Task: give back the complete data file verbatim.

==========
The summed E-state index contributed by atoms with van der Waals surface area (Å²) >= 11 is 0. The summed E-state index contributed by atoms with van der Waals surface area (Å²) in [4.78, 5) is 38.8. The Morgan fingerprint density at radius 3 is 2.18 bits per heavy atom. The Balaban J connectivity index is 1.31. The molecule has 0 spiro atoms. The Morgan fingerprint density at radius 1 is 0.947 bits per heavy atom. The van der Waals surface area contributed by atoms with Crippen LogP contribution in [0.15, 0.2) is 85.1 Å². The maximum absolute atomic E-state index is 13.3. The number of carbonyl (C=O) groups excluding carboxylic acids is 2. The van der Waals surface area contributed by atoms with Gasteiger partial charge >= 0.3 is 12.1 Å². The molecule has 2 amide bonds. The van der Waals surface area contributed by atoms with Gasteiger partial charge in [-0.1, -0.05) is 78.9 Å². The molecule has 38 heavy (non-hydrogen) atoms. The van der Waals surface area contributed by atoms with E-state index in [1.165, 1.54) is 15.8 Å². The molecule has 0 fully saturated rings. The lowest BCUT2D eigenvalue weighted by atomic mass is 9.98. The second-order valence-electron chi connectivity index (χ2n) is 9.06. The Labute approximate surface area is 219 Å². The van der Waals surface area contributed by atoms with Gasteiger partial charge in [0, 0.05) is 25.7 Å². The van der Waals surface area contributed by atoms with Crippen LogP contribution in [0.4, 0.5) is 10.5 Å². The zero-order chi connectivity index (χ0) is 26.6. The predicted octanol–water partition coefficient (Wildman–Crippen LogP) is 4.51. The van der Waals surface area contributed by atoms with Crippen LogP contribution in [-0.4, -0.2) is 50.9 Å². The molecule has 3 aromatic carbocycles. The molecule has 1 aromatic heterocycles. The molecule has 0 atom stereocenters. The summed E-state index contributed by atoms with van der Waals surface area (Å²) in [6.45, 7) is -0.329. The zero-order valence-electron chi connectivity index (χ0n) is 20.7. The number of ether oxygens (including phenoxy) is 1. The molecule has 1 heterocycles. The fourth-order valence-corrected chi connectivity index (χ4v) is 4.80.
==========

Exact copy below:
The summed E-state index contributed by atoms with van der Waals surface area (Å²) >= 11 is 0. The summed E-state index contributed by atoms with van der Waals surface area (Å²) in [4.78, 5) is 38.8. The Morgan fingerprint density at radius 3 is 2.18 bits per heavy atom. The Balaban J connectivity index is 1.31. The molecule has 0 spiro atoms. The Morgan fingerprint density at radius 1 is 0.947 bits per heavy atom. The van der Waals surface area contributed by atoms with Crippen LogP contribution in [0.15, 0.2) is 85.1 Å². The maximum absolute atomic E-state index is 13.3. The number of carbonyl (C=O) groups excluding carboxylic acids is 2. The van der Waals surface area contributed by atoms with Gasteiger partial charge >= 0.3 is 12.1 Å². The molecule has 2 amide bonds. The van der Waals surface area contributed by atoms with Gasteiger partial charge in [-0.1, -0.05) is 78.9 Å². The molecule has 38 heavy (non-hydrogen) atoms. The van der Waals surface area contributed by atoms with E-state index in [1.165, 1.54) is 15.8 Å². The molecule has 0 fully saturated rings. The lowest BCUT2D eigenvalue weighted by atomic mass is 9.98. The second-order valence-electron chi connectivity index (χ2n) is 9.06. The Labute approximate surface area is 219 Å². The van der Waals surface area contributed by atoms with Gasteiger partial charge in [0, 0.05) is 25.7 Å². The van der Waals surface area contributed by atoms with Crippen LogP contribution in [0.4, 0.5) is 10.5 Å². The zero-order chi connectivity index (χ0) is 26.6. The predicted octanol–water partition coefficient (Wildman–Crippen LogP) is 4.51. The van der Waals surface area contributed by atoms with Crippen LogP contribution in [-0.4, -0.2) is 50.9 Å². The molecule has 3 aromatic carbocycles. The molecule has 1 aromatic heterocycles. The molecule has 0 atom stereocenters. The summed E-state index contributed by atoms with van der Waals surface area (Å²) in [6.45, 7) is -0.329. The zero-order valence-electron chi connectivity index (χ0n) is 20.7. The number of ether oxygens (including phenoxy) is 1. The molecule has 1 heterocycles. The fourth-order valence-corrected chi connectivity index (χ4v) is 4.80.